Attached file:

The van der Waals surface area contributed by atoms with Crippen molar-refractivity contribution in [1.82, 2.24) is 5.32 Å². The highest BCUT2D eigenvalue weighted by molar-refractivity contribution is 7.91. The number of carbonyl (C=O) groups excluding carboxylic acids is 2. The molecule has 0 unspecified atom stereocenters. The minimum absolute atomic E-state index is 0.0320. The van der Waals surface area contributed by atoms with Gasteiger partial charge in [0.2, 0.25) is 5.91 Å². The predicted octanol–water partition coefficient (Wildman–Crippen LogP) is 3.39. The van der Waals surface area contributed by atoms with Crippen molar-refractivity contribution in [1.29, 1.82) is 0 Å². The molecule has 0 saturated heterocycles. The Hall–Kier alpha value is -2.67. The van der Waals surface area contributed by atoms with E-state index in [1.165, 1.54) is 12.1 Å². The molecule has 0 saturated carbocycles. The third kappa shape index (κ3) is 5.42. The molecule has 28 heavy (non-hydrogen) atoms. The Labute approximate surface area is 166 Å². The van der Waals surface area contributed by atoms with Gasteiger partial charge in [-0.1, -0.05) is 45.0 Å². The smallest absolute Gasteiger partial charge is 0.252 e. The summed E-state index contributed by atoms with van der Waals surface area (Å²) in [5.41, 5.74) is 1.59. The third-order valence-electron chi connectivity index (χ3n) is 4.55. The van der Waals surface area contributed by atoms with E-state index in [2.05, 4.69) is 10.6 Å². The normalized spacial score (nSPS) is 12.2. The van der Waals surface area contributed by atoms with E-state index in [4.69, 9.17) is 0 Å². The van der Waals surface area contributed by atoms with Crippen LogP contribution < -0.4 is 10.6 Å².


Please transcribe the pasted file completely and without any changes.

The van der Waals surface area contributed by atoms with Crippen molar-refractivity contribution in [1.82, 2.24) is 5.32 Å². The highest BCUT2D eigenvalue weighted by molar-refractivity contribution is 7.91. The number of carbonyl (C=O) groups excluding carboxylic acids is 2. The molecule has 0 unspecified atom stereocenters. The minimum absolute atomic E-state index is 0.0320. The van der Waals surface area contributed by atoms with Gasteiger partial charge in [0.2, 0.25) is 5.91 Å². The predicted octanol–water partition coefficient (Wildman–Crippen LogP) is 3.39. The van der Waals surface area contributed by atoms with Crippen molar-refractivity contribution in [1.29, 1.82) is 0 Å². The molecule has 0 saturated heterocycles. The Hall–Kier alpha value is -2.67. The van der Waals surface area contributed by atoms with E-state index in [1.165, 1.54) is 12.1 Å². The molecule has 0 saturated carbocycles. The third kappa shape index (κ3) is 5.42. The molecule has 28 heavy (non-hydrogen) atoms. The Labute approximate surface area is 166 Å². The van der Waals surface area contributed by atoms with Gasteiger partial charge in [-0.1, -0.05) is 45.0 Å². The smallest absolute Gasteiger partial charge is 0.252 e. The summed E-state index contributed by atoms with van der Waals surface area (Å²) in [5.41, 5.74) is 1.59. The third-order valence-electron chi connectivity index (χ3n) is 4.55. The van der Waals surface area contributed by atoms with E-state index in [2.05, 4.69) is 10.6 Å². The normalized spacial score (nSPS) is 12.2. The van der Waals surface area contributed by atoms with E-state index in [4.69, 9.17) is 0 Å². The van der Waals surface area contributed by atoms with Crippen LogP contribution < -0.4 is 10.6 Å².